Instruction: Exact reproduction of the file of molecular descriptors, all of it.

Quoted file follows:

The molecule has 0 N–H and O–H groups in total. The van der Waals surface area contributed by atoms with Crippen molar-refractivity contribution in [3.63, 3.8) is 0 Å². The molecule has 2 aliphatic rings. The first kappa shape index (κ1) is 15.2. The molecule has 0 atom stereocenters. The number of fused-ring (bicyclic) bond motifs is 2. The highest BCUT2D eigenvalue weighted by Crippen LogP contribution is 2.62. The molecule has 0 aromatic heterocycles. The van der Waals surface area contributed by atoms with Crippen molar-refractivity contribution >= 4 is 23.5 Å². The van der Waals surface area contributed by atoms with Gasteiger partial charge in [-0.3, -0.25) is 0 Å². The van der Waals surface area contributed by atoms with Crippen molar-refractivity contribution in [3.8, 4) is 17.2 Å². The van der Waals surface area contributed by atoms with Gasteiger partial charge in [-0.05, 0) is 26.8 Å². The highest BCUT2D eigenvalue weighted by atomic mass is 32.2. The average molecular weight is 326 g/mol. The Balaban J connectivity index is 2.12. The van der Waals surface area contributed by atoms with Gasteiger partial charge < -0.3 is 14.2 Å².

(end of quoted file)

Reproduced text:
The molecule has 0 N–H and O–H groups in total. The van der Waals surface area contributed by atoms with Crippen molar-refractivity contribution in [3.63, 3.8) is 0 Å². The molecule has 2 aliphatic rings. The first kappa shape index (κ1) is 15.2. The molecule has 0 atom stereocenters. The number of fused-ring (bicyclic) bond motifs is 2. The highest BCUT2D eigenvalue weighted by Crippen LogP contribution is 2.62. The molecule has 0 aromatic heterocycles. The van der Waals surface area contributed by atoms with Crippen molar-refractivity contribution >= 4 is 23.5 Å². The van der Waals surface area contributed by atoms with Gasteiger partial charge in [-0.3, -0.25) is 0 Å². The van der Waals surface area contributed by atoms with Crippen molar-refractivity contribution in [3.8, 4) is 17.2 Å². The van der Waals surface area contributed by atoms with Gasteiger partial charge in [-0.05, 0) is 26.8 Å². The highest BCUT2D eigenvalue weighted by atomic mass is 32.2. The average molecular weight is 326 g/mol. The Balaban J connectivity index is 2.12. The van der Waals surface area contributed by atoms with Gasteiger partial charge < -0.3 is 14.2 Å².